Michel sees clearly that his own and his contemporaries’ amoral, useless existence is the consequence of the bounty created by his European forbears, who “believed in the superiority of their civilization” and had “invented dreams, progress, utopia, the future.” But their “civilizing mission,” their “innocent sense of their natural right to dominate the world and direct the path of history had disappeared.” What remains are the freedom, leisure, and wealth they created, the capital being squandered by their descendents, who like Michel have lost “those qualities of intelligence and determination.” All that is left are material pleasures: “As a decadent European, conscious of my approaching death, and given over entirely to selfishness, I could see no reason to deprive myself of such things.” But Michel knows that living for pleasure is a cultural dead end: “I was aware, however, that such a situation was barely tenable, that people like me were incapable of ensuring the survival of a society. Perhaps, more simply, we were unworthy of life.”

 Yet physical pleasure cannot give life meaning even for a selfish hedonist, as Michel learns when the woman with whom he thought he had forged a meaningful bond based on their mutual obsession with sex is murdered in Thailand by Islamic terrorists, those true believers who still possess the transcendent meaning and purpose in life that Europeans have lost. After his recovery from the attack, Michel stays on in Thailand to commit slow-motion suicide. Before dying, he leaves a chilling epitaph for the West: “To the end, I will remain a child of Europe, of worry and shame. I have no message of hope to deliver. For the West, I do not feel hatred. At most I feel a great contempt. I know only that every single one of us reeks of selfishness, masochism, and death. We have created a system in which it has simply become impossible to live.” Like Wells’s Eloi, postmodern Europeans have sacrificed the values and beliefs that ensure survival for comfort and pleasure, a trade-off that can only end in extinction.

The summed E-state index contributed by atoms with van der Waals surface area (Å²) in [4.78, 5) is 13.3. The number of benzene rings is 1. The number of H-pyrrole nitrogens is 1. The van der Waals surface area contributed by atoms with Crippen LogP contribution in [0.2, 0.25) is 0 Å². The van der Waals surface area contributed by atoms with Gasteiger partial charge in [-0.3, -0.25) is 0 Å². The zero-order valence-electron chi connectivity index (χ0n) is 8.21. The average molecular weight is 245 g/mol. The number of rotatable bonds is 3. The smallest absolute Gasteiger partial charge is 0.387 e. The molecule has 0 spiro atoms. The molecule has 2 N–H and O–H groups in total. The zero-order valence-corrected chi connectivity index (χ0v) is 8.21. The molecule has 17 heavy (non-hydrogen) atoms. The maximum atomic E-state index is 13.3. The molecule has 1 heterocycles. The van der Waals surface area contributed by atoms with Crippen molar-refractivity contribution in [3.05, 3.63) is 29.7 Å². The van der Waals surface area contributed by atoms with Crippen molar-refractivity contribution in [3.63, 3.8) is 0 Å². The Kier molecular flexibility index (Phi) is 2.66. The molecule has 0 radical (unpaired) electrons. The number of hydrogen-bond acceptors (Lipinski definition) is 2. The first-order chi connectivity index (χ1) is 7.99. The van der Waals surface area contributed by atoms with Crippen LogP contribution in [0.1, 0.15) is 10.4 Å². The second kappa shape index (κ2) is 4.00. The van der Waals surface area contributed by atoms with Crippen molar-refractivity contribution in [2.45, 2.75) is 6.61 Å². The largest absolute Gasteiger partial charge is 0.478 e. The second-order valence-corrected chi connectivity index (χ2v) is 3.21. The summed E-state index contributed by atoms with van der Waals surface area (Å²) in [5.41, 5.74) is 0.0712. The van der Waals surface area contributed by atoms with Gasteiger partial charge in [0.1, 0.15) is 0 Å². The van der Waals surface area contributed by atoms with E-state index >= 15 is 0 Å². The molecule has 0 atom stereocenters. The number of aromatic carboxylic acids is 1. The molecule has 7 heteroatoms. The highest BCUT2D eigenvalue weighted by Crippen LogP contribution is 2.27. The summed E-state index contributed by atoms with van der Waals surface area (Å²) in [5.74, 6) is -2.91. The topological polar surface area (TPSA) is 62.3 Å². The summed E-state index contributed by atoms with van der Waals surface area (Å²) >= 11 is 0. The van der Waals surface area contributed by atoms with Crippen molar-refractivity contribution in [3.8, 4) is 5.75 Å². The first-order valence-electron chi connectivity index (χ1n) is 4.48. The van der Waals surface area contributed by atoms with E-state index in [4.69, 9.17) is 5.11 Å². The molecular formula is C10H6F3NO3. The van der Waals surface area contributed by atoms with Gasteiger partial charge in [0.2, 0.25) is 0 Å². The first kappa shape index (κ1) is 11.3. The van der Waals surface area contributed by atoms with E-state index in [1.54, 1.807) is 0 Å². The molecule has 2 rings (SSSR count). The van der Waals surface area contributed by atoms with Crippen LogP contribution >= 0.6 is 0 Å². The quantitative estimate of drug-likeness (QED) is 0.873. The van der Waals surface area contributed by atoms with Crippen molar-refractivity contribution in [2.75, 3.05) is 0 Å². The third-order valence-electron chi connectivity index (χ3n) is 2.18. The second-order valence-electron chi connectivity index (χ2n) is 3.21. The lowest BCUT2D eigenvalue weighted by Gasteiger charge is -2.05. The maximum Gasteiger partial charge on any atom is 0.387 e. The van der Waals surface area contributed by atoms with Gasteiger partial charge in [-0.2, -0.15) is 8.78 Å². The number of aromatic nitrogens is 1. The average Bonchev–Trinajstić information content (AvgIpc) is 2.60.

Novelists, of course, speak for themselves, yet the rootlessness, despair, and failure of community Sebald and Houellebecq chronicle are reinforced by other evidence less subjective and impressionistic. A recent poll cited by columnist Mark Steyn reports that in France, 29% of those polled felt optimistic about the future, while in Germany only 15% did so. Meanwhile in violence-ridden Iraq, 69% were optimistic that things will improve. Likewise, a 2003 Harris poll found that while 57% of Americans are satisfied with their lives, only 14% of the French, 17% of the Germans, and 16% of the Italians are. Suicide rates are equally revealing: in many European countries, suicide is the second leading cause of death, after accidents, and France’s suicide rate is about twice that of the United States’, as are Belgium’s, Luxembourg’s, Finland’s, Austria’s, and Switzerland’s. Rates of emigration from Europe to America, even as hardly any Americans immigrate to Europe, also suggest that the “European Dream” is not so attractive to many of those who live it. Before 9/11, European immigration to the U.S. rose by 16%; of the two million Germans who have left their country, most come to the U.S. Even given the visa restrictions after the terrorist attacks, rates are starting to climb again. Many of these immigrants are coming from the old Soviet Union and Eastern Europe, bypassing the closer E.U. paradise for the culture presumably mired in outmoded paradigms.